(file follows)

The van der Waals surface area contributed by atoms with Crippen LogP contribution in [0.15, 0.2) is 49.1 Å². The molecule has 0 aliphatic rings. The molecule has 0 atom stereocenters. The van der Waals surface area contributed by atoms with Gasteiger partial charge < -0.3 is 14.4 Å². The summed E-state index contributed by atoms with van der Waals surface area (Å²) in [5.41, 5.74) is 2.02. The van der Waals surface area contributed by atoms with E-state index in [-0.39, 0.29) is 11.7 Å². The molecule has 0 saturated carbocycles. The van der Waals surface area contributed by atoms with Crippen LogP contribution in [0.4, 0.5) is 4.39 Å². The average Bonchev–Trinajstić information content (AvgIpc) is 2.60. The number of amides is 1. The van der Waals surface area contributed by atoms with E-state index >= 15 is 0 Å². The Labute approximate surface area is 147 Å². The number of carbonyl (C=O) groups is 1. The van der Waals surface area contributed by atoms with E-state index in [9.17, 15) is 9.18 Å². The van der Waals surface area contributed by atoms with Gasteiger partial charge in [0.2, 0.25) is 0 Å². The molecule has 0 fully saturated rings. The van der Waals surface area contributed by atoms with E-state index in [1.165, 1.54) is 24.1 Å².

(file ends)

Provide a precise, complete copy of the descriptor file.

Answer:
The van der Waals surface area contributed by atoms with Crippen LogP contribution in [0.15, 0.2) is 49.1 Å². The molecule has 0 aliphatic rings. The molecule has 0 atom stereocenters. The van der Waals surface area contributed by atoms with Gasteiger partial charge < -0.3 is 14.4 Å². The summed E-state index contributed by atoms with van der Waals surface area (Å²) in [5.41, 5.74) is 2.02. The van der Waals surface area contributed by atoms with E-state index in [-0.39, 0.29) is 11.7 Å². The molecule has 0 saturated carbocycles. The van der Waals surface area contributed by atoms with Crippen LogP contribution in [0.4, 0.5) is 4.39 Å². The average Bonchev–Trinajstić information content (AvgIpc) is 2.60. The number of amides is 1. The van der Waals surface area contributed by atoms with E-state index >= 15 is 0 Å². The Labute approximate surface area is 147 Å². The number of carbonyl (C=O) groups is 1. The van der Waals surface area contributed by atoms with E-state index in [9.17, 15) is 9.18 Å². The van der Waals surface area contributed by atoms with Gasteiger partial charge in [0.2, 0.25) is 0 Å². The molecule has 0 fully saturated rings. The van der Waals surface area contributed by atoms with E-state index in [1.165, 1.54) is 24.1 Å².